Hellen Nyongesa, 30, pulls her handcart in the city centre. PHOTO | COURTESYHellen Nyongesa, 30, pulls her handcart in the city centre. PHOTO | COURTESY
By EVELYNE MUSAMBI

The city woman who melted hearts online after being pictured pulling a hand cart in the central business district while her toddler was perched at the back has received a boost for her business from well-wishers.

Hellen Nyongesa, 30, a banana vendor in the city centre, on Tuesday received capital to boost her business as well as shopping for her family during this festive season.

Good Samaritan Aaltonen Jumba had mobilised friends on social media to help him trace Hellen after the picture went viral.

The search ended Tuesday when Mr Jumba and his friends located her selling bananas in the city centre.

“We decided to invest in the business she knows best which is the fruits business and so a committee will be reviewing various options in consultation with her so as to ease her working environment and ensure her daughter does not get to endanger her life by hanging on the mkokoteni,” Jumba told Nairobi News.

The group will also pay school fees for Hellen’s three children aged between three and 11.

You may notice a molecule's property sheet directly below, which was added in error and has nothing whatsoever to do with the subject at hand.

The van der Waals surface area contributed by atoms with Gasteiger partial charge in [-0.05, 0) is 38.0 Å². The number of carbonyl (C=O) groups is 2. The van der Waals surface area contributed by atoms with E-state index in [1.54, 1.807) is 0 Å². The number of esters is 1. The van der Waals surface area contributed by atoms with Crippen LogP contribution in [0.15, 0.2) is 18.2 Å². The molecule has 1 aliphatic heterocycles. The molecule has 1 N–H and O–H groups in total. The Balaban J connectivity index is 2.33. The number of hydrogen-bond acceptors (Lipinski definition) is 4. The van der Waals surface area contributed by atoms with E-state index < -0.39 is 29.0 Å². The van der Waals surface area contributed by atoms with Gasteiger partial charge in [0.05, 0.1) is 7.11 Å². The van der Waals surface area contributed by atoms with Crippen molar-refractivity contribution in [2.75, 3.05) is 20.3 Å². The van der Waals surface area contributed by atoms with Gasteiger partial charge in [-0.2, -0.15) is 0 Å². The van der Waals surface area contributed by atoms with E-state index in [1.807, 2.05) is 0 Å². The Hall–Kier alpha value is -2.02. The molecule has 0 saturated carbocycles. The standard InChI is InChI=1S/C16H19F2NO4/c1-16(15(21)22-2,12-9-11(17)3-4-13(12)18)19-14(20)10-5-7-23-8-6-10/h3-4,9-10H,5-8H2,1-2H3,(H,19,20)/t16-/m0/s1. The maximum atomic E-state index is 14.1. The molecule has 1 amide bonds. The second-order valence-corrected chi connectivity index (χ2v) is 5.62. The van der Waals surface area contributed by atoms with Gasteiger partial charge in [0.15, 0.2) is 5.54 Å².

“We found out that her other two children are in upcountry and have dropped out of school so we will enroll them once again and take care of the primary school fees as Hellen stabilizes her fruits business,” Jumba added.

Hellen lost her husband three years ago. She started working as a house help in Githurai estate before venturing in the fruits business.

Aaltonen Jumba with Hellen on December 19, 2017. PHOTO | COURTESY

Aaltonen Jumba with Hellen on December 19, 2017. PHOTO | COURTESY

BETTER INCOME

“I needed a better income so one day out of frustration I just bought 10 oranges at five shillings each and resold at a profit within a few hours. I realized the business was doable and I went fully into buying and selling fruits,” she said.

Hellen moved to selling sweet potatoes and later resorted to bananas which she now hawks in town on her mkokoteni.

Her three-year old girl, who is yet to start schooling, gets to hike the ride as her mother goes about hawking.

“My first wish is to be able to move from pulling the mkokoteni to a tuk tuk that I can use to carrying my bananas around town,” she added.